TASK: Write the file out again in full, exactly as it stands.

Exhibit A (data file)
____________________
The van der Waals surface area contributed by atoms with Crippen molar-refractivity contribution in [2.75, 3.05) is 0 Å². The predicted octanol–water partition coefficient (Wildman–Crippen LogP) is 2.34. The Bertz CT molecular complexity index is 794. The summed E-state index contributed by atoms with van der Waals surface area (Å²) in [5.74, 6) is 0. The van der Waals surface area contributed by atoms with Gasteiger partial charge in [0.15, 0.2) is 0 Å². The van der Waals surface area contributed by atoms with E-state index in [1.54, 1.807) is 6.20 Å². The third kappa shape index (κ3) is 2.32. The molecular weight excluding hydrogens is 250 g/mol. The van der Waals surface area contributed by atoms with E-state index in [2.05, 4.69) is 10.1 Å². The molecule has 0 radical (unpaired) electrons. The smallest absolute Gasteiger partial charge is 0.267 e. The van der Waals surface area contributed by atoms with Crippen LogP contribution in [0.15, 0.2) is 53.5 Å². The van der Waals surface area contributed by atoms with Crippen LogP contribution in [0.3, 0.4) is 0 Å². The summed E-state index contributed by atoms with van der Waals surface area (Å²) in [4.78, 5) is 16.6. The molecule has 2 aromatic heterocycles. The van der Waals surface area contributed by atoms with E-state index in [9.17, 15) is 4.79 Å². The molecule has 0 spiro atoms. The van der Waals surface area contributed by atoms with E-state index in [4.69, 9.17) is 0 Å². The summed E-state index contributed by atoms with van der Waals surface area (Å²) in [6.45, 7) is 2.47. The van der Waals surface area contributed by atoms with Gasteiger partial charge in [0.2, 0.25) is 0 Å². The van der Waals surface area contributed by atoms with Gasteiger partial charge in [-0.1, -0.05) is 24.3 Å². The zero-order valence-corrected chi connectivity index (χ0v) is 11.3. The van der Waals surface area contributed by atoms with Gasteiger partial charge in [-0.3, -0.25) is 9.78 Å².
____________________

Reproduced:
The van der Waals surface area contributed by atoms with Crippen molar-refractivity contribution in [2.75, 3.05) is 0 Å². The predicted octanol–water partition coefficient (Wildman–Crippen LogP) is 2.34. The Bertz CT molecular complexity index is 794. The summed E-state index contributed by atoms with van der Waals surface area (Å²) in [5.74, 6) is 0. The van der Waals surface area contributed by atoms with Gasteiger partial charge in [0.15, 0.2) is 0 Å². The van der Waals surface area contributed by atoms with E-state index in [1.54, 1.807) is 6.20 Å². The third kappa shape index (κ3) is 2.32. The molecular weight excluding hydrogens is 250 g/mol. The van der Waals surface area contributed by atoms with E-state index in [2.05, 4.69) is 10.1 Å². The molecule has 0 radical (unpaired) electrons. The smallest absolute Gasteiger partial charge is 0.267 e. The van der Waals surface area contributed by atoms with Crippen LogP contribution in [0.15, 0.2) is 53.5 Å². The van der Waals surface area contributed by atoms with Crippen LogP contribution in [0.3, 0.4) is 0 Å². The summed E-state index contributed by atoms with van der Waals surface area (Å²) in [4.78, 5) is 16.6. The molecule has 2 aromatic heterocycles. The van der Waals surface area contributed by atoms with E-state index in [9.17, 15) is 4.79 Å². The molecule has 0 spiro atoms. The van der Waals surface area contributed by atoms with E-state index in [4.69, 9.17) is 0 Å². The summed E-state index contributed by atoms with van der Waals surface area (Å²) in [6.45, 7) is 2.47. The van der Waals surface area contributed by atoms with Gasteiger partial charge in [0.2, 0.25) is 0 Å². The van der Waals surface area contributed by atoms with Gasteiger partial charge in [-0.1, -0.05) is 24.3 Å². The zero-order valence-corrected chi connectivity index (χ0v) is 11.3. The van der Waals surface area contributed by atoms with Gasteiger partial charge in [-0.3, -0.25) is 9.78 Å².